Tuesday, June 18, 2019

What Can I Do about Climate Change? Plant a Garden!

Part of the challenge of our modern society is finding ways to feed the massive population of people on Earth without compromising the natural world. One thing we can all do, even people without yards, is grow a little bit of food for ourselves every year.

People with sunny yards where the summer is hot will have the easiest time growing food. If the summer nights are warm enough you can grow peppers, tomatoes, and melons. If you plant a fruit tree you can even have your own home grown cherries, apricots, pears, or apples in a few years if you choose a quick growing variety. People who live in a year round warm climate can even grow their own avocados, oranges, lemons, and other citrus fruits. Even if you would have to wait ten years for the tree to bear fruit, think of how happy you will be in ten years to have avocados you grew yourself! And the good work you do now will help future inhabitants of your house after you move away! That's one more family that doesn't have to get their apricots, pears, apples, or avocados shipped in from Mexico! If a lot of people think this way and plant their trees now, in ten years, we could save untold fuel costs and shipping emissions by producing renewable, readily available, locally grown food.


We are not all so lucky to live in a warm climate. I live in Jackson Wyoming, the prettiest place on Earth as far as I'm concerned. The problem with Jackson is that you can't grow tomatoes without a fairly heroic effort. To me, and to most vegetable gardeners, tomatoes are almost the entire reason to have a garden. Home grown fresh tomatoes are heaven on earth! But you know what else is pretty heavenly? A salad that you make of lettuce and spinach that you picked only moments ago. It's an entirely different experience from your usual supermarket salad. Your carrots are sweeter, your kale is crisper, your peas are more succulent, and your herbs are more potent and delicious. I can't grow my favorite crops, but I can still grow some pretty fabulous produce in my cold back yard. Is it more trouble than picking up a plastic container of pre-washed salad greens at the supermarket? Sure it is. But it's so good for you to get out there every day and tend your plot, and believe me, it all tastes so much better!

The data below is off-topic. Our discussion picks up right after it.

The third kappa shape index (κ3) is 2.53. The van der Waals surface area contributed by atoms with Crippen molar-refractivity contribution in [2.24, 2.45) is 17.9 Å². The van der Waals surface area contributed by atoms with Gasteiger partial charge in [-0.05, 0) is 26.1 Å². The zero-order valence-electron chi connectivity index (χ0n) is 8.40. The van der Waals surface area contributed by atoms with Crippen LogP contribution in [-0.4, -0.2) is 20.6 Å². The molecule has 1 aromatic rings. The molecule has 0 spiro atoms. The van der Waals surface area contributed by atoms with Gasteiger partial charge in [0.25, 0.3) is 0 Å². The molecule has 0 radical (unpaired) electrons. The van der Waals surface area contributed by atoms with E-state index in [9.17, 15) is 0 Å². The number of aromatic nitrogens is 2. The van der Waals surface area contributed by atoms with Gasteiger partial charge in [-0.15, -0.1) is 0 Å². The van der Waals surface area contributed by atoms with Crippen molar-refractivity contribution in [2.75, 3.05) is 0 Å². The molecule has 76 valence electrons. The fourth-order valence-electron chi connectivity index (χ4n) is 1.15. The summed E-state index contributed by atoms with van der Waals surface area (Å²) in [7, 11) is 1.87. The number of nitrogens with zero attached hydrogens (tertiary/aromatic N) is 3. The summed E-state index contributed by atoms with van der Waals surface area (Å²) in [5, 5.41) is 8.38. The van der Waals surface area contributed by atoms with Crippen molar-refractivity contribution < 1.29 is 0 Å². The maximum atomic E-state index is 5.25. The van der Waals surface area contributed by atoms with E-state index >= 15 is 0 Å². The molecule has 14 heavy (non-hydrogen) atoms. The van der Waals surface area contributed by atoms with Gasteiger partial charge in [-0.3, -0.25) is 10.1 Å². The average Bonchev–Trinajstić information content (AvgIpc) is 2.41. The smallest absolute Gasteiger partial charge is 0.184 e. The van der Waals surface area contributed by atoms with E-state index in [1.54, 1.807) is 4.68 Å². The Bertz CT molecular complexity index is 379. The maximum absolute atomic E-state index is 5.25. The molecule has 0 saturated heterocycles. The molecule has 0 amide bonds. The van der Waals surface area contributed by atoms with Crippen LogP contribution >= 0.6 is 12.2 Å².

But what about apartment dwellers? Well even you can sprout yourself some delicious micro salad greens to enjoy as an accompaniment to your dinners, even in winter if you are willing to invest in a grow light. Many herbs also grow well indoors, and they are so much cheaper than buying fresh herbs at the supermarket, which are usually packaged in non-recyclable plastic, just like those fresh salad greens that are so easy to buy.

If you're just starting out, I suggest you start small. Start with a small four by four foot plot, and work from there. If you use the Square Foot Gardening method, you can harvest a surprisingly large supply of veggies in a small space, and best of all this method cuts your weeding time down to almost nothing. It's easy to cut up a crop of carrots, blanch them quickly in boiling water, and then store them in the freezer with reusable freezer bags. Then you have garden grown pre-cut carrots for soups for the whole year. Makes wintertime dinners so much easier!

If you're excited by these ideas, let me suggest a couple resources for you:

To learn more about your local growing environment, check out the nearest university or college website. Many of them have resource pages for gardeners like the one I often refer to:
http://www.uwyo.edu/barnbackyard/resources/gardening.html

Mel Bartholomew's method, Square Foot Gardening, is revolutionizing home gardens. Bartholomew was a genius gardener, and his method is really quite amazing, and pretty easy for beginners! Link to the foundation that he started:
https://squarefootgardening.org

For more information about indoor gardening, go here:
https://www.thekitchn.com/what-to-know-about-indoor-gardening-244938

And here are links to a couple books I've found really helpful:
https://www.indiebound.org/book/9780760362853
https://www.indiebound.org/book/9781603586153

Don't get depressed get GROWING!

2 comments:

  1. Great post! Helpful links. I love my home garden.

    ReplyDelete
  2. scrabblecheatboardNovember 4, 2019 at 3:50 AM

    you write the good information in this article. i read it carefully all things are so good,thanks for sharing this good information

    ReplyDelete